The owners of the upscale Ballantyne Village shopping center are taking legal steps to end a months-long parking dispute that they say has inconvenienced customers and hurt business.
Vision Ventures and Mount Vernon Asset Management filed a motion for a preliminary injunction last week that would require the original developer to free up as many as 364 parking spaces for customers.
Bob Bruner, who owns the parking deck and two surface lots at the center through his company, Ballantyne Village Parking LLC, recently installed metal poles that block off his lots and many spaces in the garage. He has said he wants to redevelop the site for a different use, such as condos or a hotel.
The injunction would require Bruner to remove the poles and stop blocking parking spaces.
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With its shops, restaurants and movie theater topped with a glowing crown, Ballantyne Village is one of Charlotte’s most recognizable shopping centers.
In a lawsuit he filed in May, Bruner said he had a potential buyer for one of the surface lots who wouldn’t make the deal without assurance that he’d be able to restrict access to them.
Bruner said he has an easement that allows him or any buyer to do so. He used to own the entire shopping center, but Vision Ventures and Mount Vernon purchased the retail stores, movie theater and adjoining parking lots in October for $26.1 million after the lender foreclosed on the development.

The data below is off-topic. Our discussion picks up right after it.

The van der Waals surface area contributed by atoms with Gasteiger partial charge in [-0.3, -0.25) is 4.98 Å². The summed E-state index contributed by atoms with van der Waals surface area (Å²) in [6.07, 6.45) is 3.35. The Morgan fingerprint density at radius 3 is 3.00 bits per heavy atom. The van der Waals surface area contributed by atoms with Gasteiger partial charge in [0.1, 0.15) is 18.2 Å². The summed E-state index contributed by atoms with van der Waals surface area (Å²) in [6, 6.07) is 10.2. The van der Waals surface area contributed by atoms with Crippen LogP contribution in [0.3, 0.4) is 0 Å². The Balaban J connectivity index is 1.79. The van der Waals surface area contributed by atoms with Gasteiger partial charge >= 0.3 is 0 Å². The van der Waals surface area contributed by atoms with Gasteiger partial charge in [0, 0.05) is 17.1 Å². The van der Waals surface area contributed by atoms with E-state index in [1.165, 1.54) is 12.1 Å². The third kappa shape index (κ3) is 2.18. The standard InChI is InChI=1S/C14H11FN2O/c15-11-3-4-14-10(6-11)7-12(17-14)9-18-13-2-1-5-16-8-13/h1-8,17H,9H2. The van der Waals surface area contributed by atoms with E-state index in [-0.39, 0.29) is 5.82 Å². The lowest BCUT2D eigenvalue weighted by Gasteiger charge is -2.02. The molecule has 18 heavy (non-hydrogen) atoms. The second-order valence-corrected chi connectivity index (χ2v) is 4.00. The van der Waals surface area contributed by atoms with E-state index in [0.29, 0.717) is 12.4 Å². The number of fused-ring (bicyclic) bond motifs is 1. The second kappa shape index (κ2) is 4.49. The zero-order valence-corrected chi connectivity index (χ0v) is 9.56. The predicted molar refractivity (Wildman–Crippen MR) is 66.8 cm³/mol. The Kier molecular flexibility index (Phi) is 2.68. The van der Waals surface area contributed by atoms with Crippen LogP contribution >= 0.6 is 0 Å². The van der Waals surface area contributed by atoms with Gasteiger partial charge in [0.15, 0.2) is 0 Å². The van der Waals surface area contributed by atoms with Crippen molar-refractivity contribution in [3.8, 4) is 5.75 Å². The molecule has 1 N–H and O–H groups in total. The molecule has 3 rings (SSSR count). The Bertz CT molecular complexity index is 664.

The owners maintain they now hold the rights outlined in the easement. It grants “irrevocable, perpetual, non-exclusive access” to as many parking spaces on Bruner’s property as necessary to meet zoning requirements, the owners say in their motion.
While Bruner hasn’t restricted access to all of his spaces, he’s blocked or reserved too many, the owners’ motion states.
Bruner’s attorney, Will Terpening, said in an email that his client has complied with the easement and allowed use of a “certain number” of spaces on his property.
“Unfortunately, Vision Ventures and Mount Vernon appear to be trying to get access to more of Mr. Bruner’s company’s property than they are permitted to have under the easement,” Terpening wrote.
Mark Boley, general manager at Outland Gift and Cigar, said there hasn’t been any improvement in parking at the shopping center.
“Progress will be when there are no more barricades,” Boley said, “but there’s no telling how long that’s going to take.”